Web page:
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Carbery's former coach on what the rising star brings to Leinster

Clontarf’s Andy Wood wasn’t at all surprised by how well the fly-half started the Pro12 season.

Leinster fly-half Joey Carbery in action against Benetton Treviso.
Leinster fly-half Joey Carbery in action against Benetton Treviso.

JOEY CARBERY’S PERFORMANCES last season were of such quality that Clontarf coach Andy Wood reluctantly accepted that he probably wouldn’t be able to call on the classy out-half for this coming campaign.

Those comments, which came after Carbery starred in Clontarf’s Ulster Bank League final victory last May, seem prophetic now, less than a week after the Leinster academy player’s first Pro12 start for the province.

Carbery’s man-of-the-match display against Benetton Treviso last Friday earned him rave reviews, and his seamless transition to Pro12 level certainly didn’t surprise Wood.

“The way he played for Leinster was how he played with us last year,” the Kiwi coach said at the launch of this season’s Ulster Bank League.

“Personally, I’m really delighted that he’s obviously been given a brief to play.

“Hopefully the team will be built around him and when he gets the opportunities his talents will be brought to the forefront. It was a pretty outstanding [full] debut.”

Carbery was born in Auckland but moved to Athy as a 12-year-old, and his abilities, particularly his clever running lines, soft hands and rangy athleticism, have been impressing Wood for some time.

“He was a different level to what we would have been used to,” Wood continued.

“I know he was with the Irish 20s as well as Clontarf but given the opportunities I think his skill-set will be brought to the fore.”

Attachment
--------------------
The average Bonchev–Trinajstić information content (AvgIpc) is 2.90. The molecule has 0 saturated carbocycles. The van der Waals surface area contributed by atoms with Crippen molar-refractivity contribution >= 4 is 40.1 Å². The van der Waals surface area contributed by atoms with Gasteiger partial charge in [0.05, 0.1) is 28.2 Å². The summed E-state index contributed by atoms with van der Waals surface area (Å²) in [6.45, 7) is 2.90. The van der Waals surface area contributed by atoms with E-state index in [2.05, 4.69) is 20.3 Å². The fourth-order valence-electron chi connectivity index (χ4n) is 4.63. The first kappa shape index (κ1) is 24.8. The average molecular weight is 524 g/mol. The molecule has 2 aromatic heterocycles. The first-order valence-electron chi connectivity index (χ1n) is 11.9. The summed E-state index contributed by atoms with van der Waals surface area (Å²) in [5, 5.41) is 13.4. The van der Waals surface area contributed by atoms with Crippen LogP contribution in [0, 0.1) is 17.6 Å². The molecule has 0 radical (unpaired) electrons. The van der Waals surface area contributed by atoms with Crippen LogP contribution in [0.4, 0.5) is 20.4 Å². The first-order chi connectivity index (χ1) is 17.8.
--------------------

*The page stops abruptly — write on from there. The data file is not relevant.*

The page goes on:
Carbery also featured at fullback during defensive set-pieces for Clontarf last season and that was to make the most of his attacking abilities rather than protect any defensive frailties in his game, Wood said of the 6ft, 86kg playmaker.

“The reason we played him at fullback was for teams to kick kick-returns to us, not to showcase our skills but just to utilise his talents the best we could.

“Obviously he’s a great open-field runner, he brings support players into play really well and he’s got a great step, so those talents on kick-returns suited how we wanted to play and bring the ball back to the opposition.”

Carbery faces tough opposition in his bid to be Johnny Sexton’s understudy this season with Cathal Marsh and fellow academy member Ross Byrne also in the frame. But on the back of his opening audition this season, Carbery, 20, will be a difficult act to follow.

Andy Wood celebrates Clontarf coach Andy Wood. Source: Colm O'Neill/INPHO

His performance last Friday night caused plenty of people to sit back and take notice.

And while Carbery is clearly a particularly special talent, Wood admits that his performance at the RDS has been an eye-opener for his Clontarf squad.

Seeing the fly-half excel at such an early stage of his Pro12 career has shown them that the gulf in class may not be as vast as they had previously thought.

“I think it opens some guys’ eyes to the fact that playing club rugby is an opportunity, it is a pathway that can lead to greater things,” Wood added, ahead of the start of the UBL season next weekend.

“In general terms there’s been a bit of chat, a bit of excitement, having played pretty recently with Joey, so a lot of our lads would definitely have got a buzz out of it.

“It’s great to see guys going on and representing Leinster and going on to higher things.”

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Alan Waldron

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